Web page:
Roll-Your-Own Rugelach Slideshow

Staff Writer

Set up your workspace

Allison Beck

Before you roll your rugelach, make sure you have your dough and filling ingredients ready; bench flour to ensure the dough doesn't stick; a pastry cloth to roll the dough on; a rolling pin; and a smooth flat surface on which to roll. 

Toppings

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For her "original" rugelach, Joanna uses cinnamon sugar, raisins, and walnuts together for the filling.

Walnuts

Allison Beck

Joanna chops the walnuts for her filling quite finely. Placing all your filling ingredients in small bowls near your workplace ensures everything is ready to go when you need it.

Melted Butter

Allison Beck

Melted butter is key when filling rugelach; it helps "glue" the cinnamon sugar, raisins, and walnuts to the dough.

Rolling the dough

Allison Beck

Joanna uses a 8-inch round pie dough ring when rolling out her dough to ensure she gets a perfectly round circle every time. Make sure your dough has had time to soften, after removing it from the refrigerator, before rolling, about 10 minutes.

For dough that doesn't stick

Allison Beck

Make sure to sprinkle flour on both sides of your dough before you begin rolling, so that the dough doesn't stick.

Flip that dough!

Allison Beck

As you roll, keep flipping and turning your dough, lifting it off the pastry cloth every other roll, so that it doesn't stick — and to ensure your dough is flat and round.

When rolling...

Allison Beck

Make sure to use even pressure between both hands. Roll the dough to about 1/4-1/8 inch thickness.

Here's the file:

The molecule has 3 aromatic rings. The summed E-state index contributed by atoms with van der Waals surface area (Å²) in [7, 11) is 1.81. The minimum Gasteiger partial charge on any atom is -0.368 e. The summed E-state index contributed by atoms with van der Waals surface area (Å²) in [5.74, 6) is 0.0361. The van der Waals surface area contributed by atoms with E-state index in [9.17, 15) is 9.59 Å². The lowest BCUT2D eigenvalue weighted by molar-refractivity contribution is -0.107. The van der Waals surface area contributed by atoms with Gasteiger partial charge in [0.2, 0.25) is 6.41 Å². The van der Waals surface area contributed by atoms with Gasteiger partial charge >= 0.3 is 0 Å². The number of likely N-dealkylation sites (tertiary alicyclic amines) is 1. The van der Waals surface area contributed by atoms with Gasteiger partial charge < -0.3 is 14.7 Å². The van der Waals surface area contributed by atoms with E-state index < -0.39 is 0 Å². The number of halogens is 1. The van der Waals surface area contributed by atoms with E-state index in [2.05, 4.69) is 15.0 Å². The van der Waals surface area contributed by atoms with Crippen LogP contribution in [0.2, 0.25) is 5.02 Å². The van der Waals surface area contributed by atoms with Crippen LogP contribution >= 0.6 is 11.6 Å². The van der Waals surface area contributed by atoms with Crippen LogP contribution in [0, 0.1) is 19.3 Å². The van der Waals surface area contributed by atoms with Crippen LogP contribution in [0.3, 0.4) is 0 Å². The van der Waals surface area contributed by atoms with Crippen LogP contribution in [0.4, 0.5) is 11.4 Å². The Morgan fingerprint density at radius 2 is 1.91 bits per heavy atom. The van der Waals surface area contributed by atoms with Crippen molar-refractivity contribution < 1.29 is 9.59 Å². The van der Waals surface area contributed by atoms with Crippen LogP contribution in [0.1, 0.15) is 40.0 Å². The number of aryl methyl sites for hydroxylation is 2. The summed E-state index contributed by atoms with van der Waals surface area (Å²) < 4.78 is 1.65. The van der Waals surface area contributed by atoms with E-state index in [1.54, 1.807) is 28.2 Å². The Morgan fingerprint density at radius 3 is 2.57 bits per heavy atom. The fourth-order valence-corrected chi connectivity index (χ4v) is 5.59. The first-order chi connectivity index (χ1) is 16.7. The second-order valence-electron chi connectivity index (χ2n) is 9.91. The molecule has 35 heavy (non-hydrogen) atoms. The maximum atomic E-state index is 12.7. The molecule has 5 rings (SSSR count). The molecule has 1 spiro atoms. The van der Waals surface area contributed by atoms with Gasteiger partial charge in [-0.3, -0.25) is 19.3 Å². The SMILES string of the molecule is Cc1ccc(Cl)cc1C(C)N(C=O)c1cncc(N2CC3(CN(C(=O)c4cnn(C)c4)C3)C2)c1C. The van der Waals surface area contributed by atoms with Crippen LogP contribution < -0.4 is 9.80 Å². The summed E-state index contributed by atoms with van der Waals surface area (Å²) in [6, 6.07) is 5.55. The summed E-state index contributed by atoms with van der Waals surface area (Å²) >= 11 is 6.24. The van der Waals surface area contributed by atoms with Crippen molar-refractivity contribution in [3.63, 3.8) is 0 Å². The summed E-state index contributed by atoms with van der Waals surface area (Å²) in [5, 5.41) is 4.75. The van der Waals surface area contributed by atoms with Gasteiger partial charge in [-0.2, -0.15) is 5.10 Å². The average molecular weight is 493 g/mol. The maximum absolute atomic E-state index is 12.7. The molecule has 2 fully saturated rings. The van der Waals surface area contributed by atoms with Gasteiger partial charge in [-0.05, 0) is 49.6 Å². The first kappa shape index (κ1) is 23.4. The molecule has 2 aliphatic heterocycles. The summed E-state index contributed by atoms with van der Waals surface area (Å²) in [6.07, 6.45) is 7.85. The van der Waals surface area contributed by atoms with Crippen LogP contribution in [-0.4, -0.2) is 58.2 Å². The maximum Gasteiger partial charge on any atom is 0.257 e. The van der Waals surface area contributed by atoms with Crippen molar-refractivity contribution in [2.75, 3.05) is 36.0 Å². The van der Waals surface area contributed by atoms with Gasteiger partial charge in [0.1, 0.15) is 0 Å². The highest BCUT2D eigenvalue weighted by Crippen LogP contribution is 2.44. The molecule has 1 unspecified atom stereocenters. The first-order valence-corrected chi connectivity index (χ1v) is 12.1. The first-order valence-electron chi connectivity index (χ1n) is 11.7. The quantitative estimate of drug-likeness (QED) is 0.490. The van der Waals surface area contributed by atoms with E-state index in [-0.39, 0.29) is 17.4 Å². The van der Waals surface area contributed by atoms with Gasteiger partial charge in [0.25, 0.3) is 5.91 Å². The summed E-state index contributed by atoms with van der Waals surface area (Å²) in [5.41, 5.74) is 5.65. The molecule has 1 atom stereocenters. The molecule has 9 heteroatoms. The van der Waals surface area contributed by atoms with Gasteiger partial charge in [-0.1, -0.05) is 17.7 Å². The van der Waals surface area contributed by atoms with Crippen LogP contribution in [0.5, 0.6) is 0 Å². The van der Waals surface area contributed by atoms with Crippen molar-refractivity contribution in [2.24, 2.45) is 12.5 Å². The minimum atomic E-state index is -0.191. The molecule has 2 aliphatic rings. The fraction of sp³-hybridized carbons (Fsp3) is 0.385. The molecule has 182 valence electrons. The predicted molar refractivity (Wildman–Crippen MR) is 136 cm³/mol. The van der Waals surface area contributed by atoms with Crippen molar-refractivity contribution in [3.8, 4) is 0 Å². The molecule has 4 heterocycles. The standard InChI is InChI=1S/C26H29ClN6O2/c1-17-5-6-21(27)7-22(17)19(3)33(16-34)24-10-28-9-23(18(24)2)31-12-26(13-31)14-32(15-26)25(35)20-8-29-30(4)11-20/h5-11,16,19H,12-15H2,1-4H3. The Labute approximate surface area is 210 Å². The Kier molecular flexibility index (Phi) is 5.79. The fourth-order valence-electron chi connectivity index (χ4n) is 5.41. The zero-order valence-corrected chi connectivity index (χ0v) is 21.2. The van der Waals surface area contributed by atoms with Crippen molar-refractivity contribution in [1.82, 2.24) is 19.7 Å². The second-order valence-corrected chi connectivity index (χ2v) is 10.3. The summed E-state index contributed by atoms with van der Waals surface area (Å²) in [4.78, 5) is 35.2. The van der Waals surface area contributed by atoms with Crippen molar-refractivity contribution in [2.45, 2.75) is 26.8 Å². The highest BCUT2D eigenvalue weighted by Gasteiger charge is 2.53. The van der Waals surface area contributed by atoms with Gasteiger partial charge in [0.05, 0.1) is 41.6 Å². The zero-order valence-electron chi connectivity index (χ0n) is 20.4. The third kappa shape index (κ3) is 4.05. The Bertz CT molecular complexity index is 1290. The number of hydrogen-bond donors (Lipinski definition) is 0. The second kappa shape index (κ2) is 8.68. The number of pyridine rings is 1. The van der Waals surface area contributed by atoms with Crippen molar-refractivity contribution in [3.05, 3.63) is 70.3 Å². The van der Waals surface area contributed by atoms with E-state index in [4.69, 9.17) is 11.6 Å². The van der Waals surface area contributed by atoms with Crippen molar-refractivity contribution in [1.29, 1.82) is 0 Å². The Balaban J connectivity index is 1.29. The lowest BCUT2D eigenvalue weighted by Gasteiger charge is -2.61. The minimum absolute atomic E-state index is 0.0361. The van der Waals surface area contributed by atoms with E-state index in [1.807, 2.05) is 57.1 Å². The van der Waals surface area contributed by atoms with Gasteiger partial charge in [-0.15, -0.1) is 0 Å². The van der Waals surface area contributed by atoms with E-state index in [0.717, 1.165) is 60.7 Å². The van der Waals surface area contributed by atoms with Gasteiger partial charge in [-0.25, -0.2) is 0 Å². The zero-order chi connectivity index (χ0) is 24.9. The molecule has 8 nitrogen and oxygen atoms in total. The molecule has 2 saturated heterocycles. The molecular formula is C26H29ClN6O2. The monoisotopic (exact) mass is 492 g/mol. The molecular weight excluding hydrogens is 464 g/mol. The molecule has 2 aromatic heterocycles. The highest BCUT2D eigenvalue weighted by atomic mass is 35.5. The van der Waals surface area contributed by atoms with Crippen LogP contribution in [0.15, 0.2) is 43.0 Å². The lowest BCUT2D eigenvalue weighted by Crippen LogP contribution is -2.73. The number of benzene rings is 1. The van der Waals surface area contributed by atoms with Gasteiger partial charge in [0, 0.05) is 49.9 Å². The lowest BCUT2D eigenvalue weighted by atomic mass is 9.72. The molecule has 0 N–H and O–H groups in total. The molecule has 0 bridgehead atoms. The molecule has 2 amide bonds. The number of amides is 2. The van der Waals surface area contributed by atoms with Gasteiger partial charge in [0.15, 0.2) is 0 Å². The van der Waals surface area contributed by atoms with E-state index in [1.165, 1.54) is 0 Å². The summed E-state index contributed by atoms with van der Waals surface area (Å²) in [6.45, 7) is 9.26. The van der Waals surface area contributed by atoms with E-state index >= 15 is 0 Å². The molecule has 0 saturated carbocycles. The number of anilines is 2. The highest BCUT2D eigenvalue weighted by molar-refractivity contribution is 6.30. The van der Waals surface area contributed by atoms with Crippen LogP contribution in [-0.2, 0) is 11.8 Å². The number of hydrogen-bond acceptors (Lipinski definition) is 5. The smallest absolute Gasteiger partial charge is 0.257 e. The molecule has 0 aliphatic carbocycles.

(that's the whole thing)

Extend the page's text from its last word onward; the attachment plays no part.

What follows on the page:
Ripped Your dough?

Allison Beck

The rugelach dough is very forgiving; if you rip or crack the dough, just gently press it back together, or patch it, and keep rolling. 

Rolling the dough to size

Allison Beck

Keep rolling the dough to make a perfect circle, about 10-12 inches in diameter.

Circle of dough

Allison Beck

Once your dough is rolled to size, you're ready to spread it with the filling. 

Filling: Paint on the melted butter

Allison Beck

First apply the melted butter with a brush in a thin layer that coats the entire disc of dough. Make sure fully coat the dough, going all the way to the edges.

Filling: Cinnamon Sugar

Allison Beck

Next, sprinkle cinnamon sugar all over the buttered surface, making sure to fully cover the dough with sugar so you can't see the dough anymore.

Filling: Adding raisins

Allison Beck

After adding the cinnamon sugar, sprinkle raisins all over the dough.

Filling: Finish with walnuts

Allison Beck

Adding finely chopped walnuts on top is the last step.

Rolling topping into the dough

Allison Beck

With your rolling pin, gently roll the topping into the dough so that it adheres well, and won't fall off when rolling the rugelach.

Cutting the dough

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Using a pizza cutter, then roll your circle of dough first into quarters, then each quarter in half to create eighths, then again to create 16 little "slices."

Rolling Rugelach

Allison Beck

Then, starting at the outer edge of the circle, roll each wedge of dough into a rugelach. Place each piece on a silpat or parchment-lined baking sheet, taking care that the pointy end of each rugelach is securely tucked underneath.

Waiting for the finishing touch

Allison Beck

When placing rugelachs on the baking sheet, make sure to allow for space between each. 

Brushing with butter

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To finish, brush each rolled rugelach with an egg wash before baking.

A sprinkling of sugar

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Then, lightly sprinkle on more cinnamon sugar on top of the egg washed rugelach.

Ready to bake

Allison Beck

The rugelach are then ready to bake in the oven.

Click here for the Basic Rugelach recipe. 

Ready to eat

Allison Beck

Rugelach are best eaten fresh out of the oven, while still warm. You can also cool them, and freeze them in an air-tight container for up to one month. Let them sit at room temperature before serving.

Clockwise, from left: Jam and Chocolate; The Original; Peanut Butter and Jelly.